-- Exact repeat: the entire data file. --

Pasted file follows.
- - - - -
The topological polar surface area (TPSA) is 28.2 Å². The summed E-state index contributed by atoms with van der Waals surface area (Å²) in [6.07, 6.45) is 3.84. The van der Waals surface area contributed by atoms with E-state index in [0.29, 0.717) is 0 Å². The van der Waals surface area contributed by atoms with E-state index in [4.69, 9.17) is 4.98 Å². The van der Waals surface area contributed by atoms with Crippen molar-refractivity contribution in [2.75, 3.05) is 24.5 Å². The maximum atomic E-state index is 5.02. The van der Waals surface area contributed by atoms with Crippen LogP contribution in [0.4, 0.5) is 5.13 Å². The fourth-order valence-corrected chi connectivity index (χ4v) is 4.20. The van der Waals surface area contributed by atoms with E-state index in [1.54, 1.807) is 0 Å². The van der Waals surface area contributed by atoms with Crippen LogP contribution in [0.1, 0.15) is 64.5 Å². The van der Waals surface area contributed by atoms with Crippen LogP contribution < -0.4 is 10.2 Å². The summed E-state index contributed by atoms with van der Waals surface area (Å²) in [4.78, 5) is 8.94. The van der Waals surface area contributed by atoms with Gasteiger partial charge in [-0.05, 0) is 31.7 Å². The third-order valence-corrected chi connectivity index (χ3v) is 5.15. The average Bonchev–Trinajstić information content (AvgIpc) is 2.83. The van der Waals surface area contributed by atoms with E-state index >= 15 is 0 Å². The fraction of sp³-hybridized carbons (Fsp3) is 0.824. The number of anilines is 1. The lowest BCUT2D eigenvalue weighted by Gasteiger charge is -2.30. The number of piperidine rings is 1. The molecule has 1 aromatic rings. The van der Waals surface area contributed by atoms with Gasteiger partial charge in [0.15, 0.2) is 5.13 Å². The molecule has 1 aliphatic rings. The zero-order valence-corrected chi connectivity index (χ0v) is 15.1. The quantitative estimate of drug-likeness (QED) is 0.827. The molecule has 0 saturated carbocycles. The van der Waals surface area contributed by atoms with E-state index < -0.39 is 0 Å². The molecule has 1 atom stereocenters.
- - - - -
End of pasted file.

The topological polar surface area (TPSA) is 28.2 Å². The summed E-state index contributed by atoms with van der Waals surface area (Å²) in [6.07, 6.45) is 3.84. The van der Waals surface area contributed by atoms with E-state index in [0.29, 0.717) is 0 Å². The van der Waals surface area contributed by atoms with E-state index in [4.69, 9.17) is 4.98 Å². The van der Waals surface area contributed by atoms with Crippen molar-refractivity contribution in [2.75, 3.05) is 24.5 Å². The maximum atomic E-state index is 5.02. The van der Waals surface area contributed by atoms with Crippen LogP contribution in [0.4, 0.5) is 5.13 Å². The fourth-order valence-corrected chi connectivity index (χ4v) is 4.20. The van der Waals surface area contributed by atoms with E-state index in [1.54, 1.807) is 0 Å². The van der Waals surface area contributed by atoms with Crippen LogP contribution in [0.1, 0.15) is 64.5 Å². The van der Waals surface area contributed by atoms with Crippen LogP contribution < -0.4 is 10.2 Å². The summed E-state index contributed by atoms with van der Waals surface area (Å²) in [4.78, 5) is 8.94. The van der Waals surface area contributed by atoms with Gasteiger partial charge in [-0.05, 0) is 31.7 Å². The third-order valence-corrected chi connectivity index (χ3v) is 5.15. The average Bonchev–Trinajstić information content (AvgIpc) is 2.83. The van der Waals surface area contributed by atoms with E-state index >= 15 is 0 Å². The fraction of sp³-hybridized carbons (Fsp3) is 0.824. The number of anilines is 1. The lowest BCUT2D eigenvalue weighted by Gasteiger charge is -2.30. The number of piperidine rings is 1. The molecule has 1 aromatic rings. The van der Waals surface area contributed by atoms with Gasteiger partial charge in [0.15, 0.2) is 5.13 Å². The molecule has 1 aliphatic rings. The zero-order valence-corrected chi connectivity index (χ0v) is 15.1. The quantitative estimate of drug-likeness (QED) is 0.827. The molecule has 0 saturated carbocycles. The van der Waals surface area contributed by atoms with E-state index < -0.39 is 0 Å². The molecule has 1 atom stereocenters.